• @ChristianHennig they did not give any constructive criticism, they only said I haven't been dedicated enough and the only thing that measures my performance is the research output which hasn't been demonstrated. So the feedback I got was 'Work harder' but I believe that I have worked really hard so it fell on deaf years. I didn't ask for specific constructive criticism either because honestly I was spell bound and didn't expect it, and it made me very resentful. Perhaps I should remedy that and ask for constructive criticism instead of taking their remarks personally.
    – Acad
    May 27 at 15:00
  • 3
    No-one here can tell you whether or not you are a "good researcher" or whether you "should have been doing better". In any case, those are irrelevant questions. The relevant questions are, what are the next career steps you want to take, are you or are you not on track to successfully take those steps, and what to do if you are not. Brooding on meaningless questions like "should I have been doing better" serves nothing, while building confidence in your ability to do meaningful research rather than giving too much weight to other people's assessment will help you grow as a researcher May 27 at 15:04

1 Answer 1


First of all, I'm someone with less experience than you, so if you find something you don't agree with in what I'm saying, you're probably more "more right" (I put the quotes because in this kind of topics nobody can give universal conclusions, of course).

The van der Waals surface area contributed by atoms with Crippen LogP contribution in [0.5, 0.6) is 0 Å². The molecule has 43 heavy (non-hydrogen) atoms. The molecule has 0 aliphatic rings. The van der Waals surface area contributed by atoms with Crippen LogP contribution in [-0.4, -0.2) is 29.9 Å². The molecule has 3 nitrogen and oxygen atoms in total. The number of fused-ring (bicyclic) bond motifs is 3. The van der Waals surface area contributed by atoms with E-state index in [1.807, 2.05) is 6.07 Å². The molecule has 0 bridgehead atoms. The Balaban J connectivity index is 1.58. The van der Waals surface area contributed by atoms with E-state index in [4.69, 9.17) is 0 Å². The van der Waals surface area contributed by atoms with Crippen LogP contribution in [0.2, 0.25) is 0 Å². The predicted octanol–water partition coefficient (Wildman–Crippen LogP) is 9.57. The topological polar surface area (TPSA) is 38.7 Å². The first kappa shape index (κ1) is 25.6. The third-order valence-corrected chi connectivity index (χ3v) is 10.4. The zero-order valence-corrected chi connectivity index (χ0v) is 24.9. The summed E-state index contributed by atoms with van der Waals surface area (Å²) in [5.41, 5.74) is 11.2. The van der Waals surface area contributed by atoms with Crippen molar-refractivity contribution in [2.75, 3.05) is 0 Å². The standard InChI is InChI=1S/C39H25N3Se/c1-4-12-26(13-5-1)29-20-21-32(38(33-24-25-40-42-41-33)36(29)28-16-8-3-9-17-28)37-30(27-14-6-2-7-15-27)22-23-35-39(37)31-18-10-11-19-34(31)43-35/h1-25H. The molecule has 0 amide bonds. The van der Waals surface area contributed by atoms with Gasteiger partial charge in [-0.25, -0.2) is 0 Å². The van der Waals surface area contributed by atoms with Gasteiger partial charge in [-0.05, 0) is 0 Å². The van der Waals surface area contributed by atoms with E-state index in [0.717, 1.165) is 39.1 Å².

That said, my experience is that in many research departments that publish a lot, they are so prolific because the researchers in that department become great experts in their field and there are very few people in the world doing the same thing as them. Thus, when they publish an article, sometimes their only job has been to get things out on the table and organize them. Clearly, the value of this will end up being negligible.

The above may not be your case, but the following, taking into account what you describe, maybe yes. There are many aspects of a person's personality that influence the way they do things. For example, there are those who paint a picture starting with a sketch and there are those who start with a corner and end when they have finished the canvas. Is one thing better than the other? Well, it doesn't have to be. In your case, it may be that you are much more careful with your work than your teacher (so you may be slower), you may try to be more independent and ask for less help when you run into a problem, perhaps your curve of learning is exponential and that of your teacher is quadratic or something similar (so that at first you learn slowly but in a certain time you will be able to overcome it)... These things cannot be measured and almost nobody takes them into account. However, they are factors that influence a lot.

Finally, all of the above may not work for you, because real life is not fair and you may be good but you don't adapt well to the rest, so your possibilities will be very limited. As a conclusion, I think that thinking about how good or bad you are in a certain thing is useless in the end: if you think that you are better than you are, you will not get your full potential; if you think you are worse, you will have a bad time; if you know how good you are... well, that's almost impossible to know. The only important thing is hard and honest work, that will take you (if you are not very unlucky) exactly where you deserve.